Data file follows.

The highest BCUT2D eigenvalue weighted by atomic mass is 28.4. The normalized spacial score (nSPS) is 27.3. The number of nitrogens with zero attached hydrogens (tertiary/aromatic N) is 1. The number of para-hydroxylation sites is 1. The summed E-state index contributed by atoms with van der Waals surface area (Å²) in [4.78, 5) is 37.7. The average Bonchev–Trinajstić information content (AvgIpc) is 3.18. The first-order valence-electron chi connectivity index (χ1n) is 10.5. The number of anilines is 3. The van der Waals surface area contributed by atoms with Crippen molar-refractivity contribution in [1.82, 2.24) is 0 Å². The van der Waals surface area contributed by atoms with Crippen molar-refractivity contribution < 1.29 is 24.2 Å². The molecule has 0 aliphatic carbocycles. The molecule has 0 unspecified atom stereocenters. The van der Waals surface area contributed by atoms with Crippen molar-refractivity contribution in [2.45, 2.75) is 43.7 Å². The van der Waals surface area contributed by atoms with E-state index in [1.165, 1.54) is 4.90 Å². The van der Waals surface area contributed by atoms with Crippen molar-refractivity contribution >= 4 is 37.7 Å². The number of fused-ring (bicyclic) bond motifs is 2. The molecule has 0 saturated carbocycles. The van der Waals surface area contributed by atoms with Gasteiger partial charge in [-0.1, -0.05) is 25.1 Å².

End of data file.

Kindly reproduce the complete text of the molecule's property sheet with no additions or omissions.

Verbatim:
The highest BCUT2D eigenvalue weighted by atomic mass is 28.4. The normalized spacial score (nSPS) is 27.3. The number of nitrogens with zero attached hydrogens (tertiary/aromatic N) is 1. The number of para-hydroxylation sites is 1. The summed E-state index contributed by atoms with van der Waals surface area (Å²) in [4.78, 5) is 37.7. The average Bonchev–Trinajstić information content (AvgIpc) is 3.18. The first-order valence-electron chi connectivity index (χ1n) is 10.5. The number of anilines is 3. The van der Waals surface area contributed by atoms with Crippen molar-refractivity contribution in [1.82, 2.24) is 0 Å². The van der Waals surface area contributed by atoms with Crippen molar-refractivity contribution < 1.29 is 24.2 Å². The molecule has 0 aliphatic carbocycles. The molecule has 0 unspecified atom stereocenters. The van der Waals surface area contributed by atoms with Crippen molar-refractivity contribution in [2.45, 2.75) is 43.7 Å². The van der Waals surface area contributed by atoms with E-state index in [1.165, 1.54) is 4.90 Å². The van der Waals surface area contributed by atoms with Crippen molar-refractivity contribution >= 4 is 37.7 Å². The number of fused-ring (bicyclic) bond motifs is 2. The molecule has 0 saturated carbocycles. The van der Waals surface area contributed by atoms with Gasteiger partial charge in [-0.1, -0.05) is 25.1 Å².